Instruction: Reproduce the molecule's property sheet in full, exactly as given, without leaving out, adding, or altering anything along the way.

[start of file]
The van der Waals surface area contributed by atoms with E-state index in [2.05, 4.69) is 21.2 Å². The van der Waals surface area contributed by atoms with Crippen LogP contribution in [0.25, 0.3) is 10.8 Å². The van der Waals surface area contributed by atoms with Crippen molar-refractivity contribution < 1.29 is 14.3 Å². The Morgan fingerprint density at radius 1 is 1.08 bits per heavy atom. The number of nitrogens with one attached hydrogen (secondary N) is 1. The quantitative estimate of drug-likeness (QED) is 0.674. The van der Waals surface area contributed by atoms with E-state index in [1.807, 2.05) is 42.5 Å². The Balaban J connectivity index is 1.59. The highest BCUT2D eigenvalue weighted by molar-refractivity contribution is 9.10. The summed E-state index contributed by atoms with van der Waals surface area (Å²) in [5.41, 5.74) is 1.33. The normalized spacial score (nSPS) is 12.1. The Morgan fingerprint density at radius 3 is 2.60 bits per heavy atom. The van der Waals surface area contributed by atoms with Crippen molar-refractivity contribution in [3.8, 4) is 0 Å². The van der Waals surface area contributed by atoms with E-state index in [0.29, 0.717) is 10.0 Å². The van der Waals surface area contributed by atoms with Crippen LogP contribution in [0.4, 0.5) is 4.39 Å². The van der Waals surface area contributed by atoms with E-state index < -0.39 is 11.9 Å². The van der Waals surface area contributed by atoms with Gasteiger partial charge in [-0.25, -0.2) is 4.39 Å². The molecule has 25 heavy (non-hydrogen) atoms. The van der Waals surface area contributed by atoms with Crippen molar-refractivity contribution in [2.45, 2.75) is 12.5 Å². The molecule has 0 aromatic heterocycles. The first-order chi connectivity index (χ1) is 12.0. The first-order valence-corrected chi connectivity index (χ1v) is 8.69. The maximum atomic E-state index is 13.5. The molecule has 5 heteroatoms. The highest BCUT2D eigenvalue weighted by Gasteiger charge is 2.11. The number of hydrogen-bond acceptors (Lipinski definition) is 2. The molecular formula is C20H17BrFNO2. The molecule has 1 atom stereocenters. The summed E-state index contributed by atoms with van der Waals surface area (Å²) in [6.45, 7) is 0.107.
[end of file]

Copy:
The van der Waals surface area contributed by atoms with E-state index in [2.05, 4.69) is 21.2 Å². The van der Waals surface area contributed by atoms with Crippen LogP contribution in [0.25, 0.3) is 10.8 Å². The van der Waals surface area contributed by atoms with Crippen molar-refractivity contribution < 1.29 is 14.3 Å². The Morgan fingerprint density at radius 1 is 1.08 bits per heavy atom. The number of nitrogens with one attached hydrogen (secondary N) is 1. The quantitative estimate of drug-likeness (QED) is 0.674. The van der Waals surface area contributed by atoms with E-state index in [1.807, 2.05) is 42.5 Å². The Balaban J connectivity index is 1.59. The highest BCUT2D eigenvalue weighted by molar-refractivity contribution is 9.10. The summed E-state index contributed by atoms with van der Waals surface area (Å²) in [5.41, 5.74) is 1.33. The normalized spacial score (nSPS) is 12.1. The Morgan fingerprint density at radius 3 is 2.60 bits per heavy atom. The van der Waals surface area contributed by atoms with Crippen molar-refractivity contribution in [3.8, 4) is 0 Å². The van der Waals surface area contributed by atoms with E-state index in [0.29, 0.717) is 10.0 Å². The van der Waals surface area contributed by atoms with Crippen LogP contribution in [0.4, 0.5) is 4.39 Å². The van der Waals surface area contributed by atoms with E-state index < -0.39 is 11.9 Å². The van der Waals surface area contributed by atoms with Gasteiger partial charge in [-0.25, -0.2) is 4.39 Å². The molecule has 25 heavy (non-hydrogen) atoms. The van der Waals surface area contributed by atoms with Crippen molar-refractivity contribution in [2.45, 2.75) is 12.5 Å². The molecule has 0 aromatic heterocycles. The first-order chi connectivity index (χ1) is 12.0. The first-order valence-corrected chi connectivity index (χ1v) is 8.69. The maximum atomic E-state index is 13.5. The molecule has 5 heteroatoms. The highest BCUT2D eigenvalue weighted by Gasteiger charge is 2.11. The number of hydrogen-bond acceptors (Lipinski definition) is 2. The molecular formula is C20H17BrFNO2. The molecule has 1 atom stereocenters. The summed E-state index contributed by atoms with van der Waals surface area (Å²) in [6.45, 7) is 0.107.